"The world is dependent on enormous ships for transport and offshore operations," says project-leader and professor of Multi-Machine Operations and Logistics, Negenborn, "and these are hugely polluting because they run on diesel and other fossil fuels. If you add all these emissions together, the amount of pollution is comparable to that of a large country like Germany. So AmmoniaDrive is focussed on bringing these polluting emissions down to zero in order to achieve a fully carbon-free production and consumption chain."
Ammonia has a relatively large energy density compared to Green Hydrogen, which means you can store a lot of energy in a much smaller volume. "This makes it very attractive as a sustainable alternative fuel," explains Peter de Vos, researcher and instigator of this whole project. "What’s innovative about AmmoniaDrive is, firstly, using ammonia as a fuel, and secondly combining a high temperature fuel cell with an internal combustion engine. The idea is to feed ammonia into one end of the fuel cell, producing electricity and hydrogen at the other end. The hydrogen is used as a promoter fuel in the internal combustion engine to deal with the challenging combustion properties of ammonia."
AmmoniaDrive is a consortium of six universities, three research institutes and twelve industrial partners which will spend the next five-years investigating how to use ammonia as an affordable, safe and energy-efficient fuel to make transport by ships and large trucks a lot cleaner and more sustainable. "We are incredibly proud and extremely pleased to have been awarded this Perspectief grant," says de Vos, "and it is my personal hope that we’ll already be seeing the 1000th AmmoniaDrive ship starting her maiden voyage from the Netherlands by 2050!"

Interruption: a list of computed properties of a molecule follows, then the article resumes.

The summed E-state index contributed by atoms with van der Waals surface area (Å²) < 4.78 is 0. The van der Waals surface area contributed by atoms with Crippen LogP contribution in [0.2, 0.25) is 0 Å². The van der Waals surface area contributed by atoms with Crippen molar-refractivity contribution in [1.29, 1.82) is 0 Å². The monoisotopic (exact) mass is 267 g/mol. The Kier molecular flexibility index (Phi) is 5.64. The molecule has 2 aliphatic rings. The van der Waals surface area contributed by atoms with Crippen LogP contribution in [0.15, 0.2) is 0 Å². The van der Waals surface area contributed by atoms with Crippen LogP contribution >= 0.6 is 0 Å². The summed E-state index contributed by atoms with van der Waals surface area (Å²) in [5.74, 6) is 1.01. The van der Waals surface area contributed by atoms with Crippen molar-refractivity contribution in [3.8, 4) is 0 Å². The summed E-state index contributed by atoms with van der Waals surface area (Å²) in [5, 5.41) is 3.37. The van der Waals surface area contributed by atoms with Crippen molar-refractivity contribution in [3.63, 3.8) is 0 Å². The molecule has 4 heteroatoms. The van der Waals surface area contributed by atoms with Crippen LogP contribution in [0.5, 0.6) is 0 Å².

Also read: 32 million euros for seven new Perspectief programmes
Towards circular electronics
Circular Circuits: design of next-generation electronics for a circular economyOur digitalising society increasingly depends on heavier electronic equipment. We need to radically change the design, production and use of electronics. Otherwise, the amount of electronic waste will increase fourfold in the next two decades, and the required raw materials will be exhausted rapidly. This Perspectief programme will use a systematic approach to develop a completely circular generation of electronics. The researchers will work on solutions for extending the lifespan, reuse, repair and recycling of electronics. For this, they will examine technological design aspects as equally new business models and advanced recycling technology. The project focus on applications in telecommunication, consumer electronics, lighting and power electronics. The TU Delft scientists involved in this research include Peter Rem (CEG), Yaia Gonzalez Garcia, Arjan Mol, Yongxiang Yang and Jan-Henk Welink (all four 3mE).
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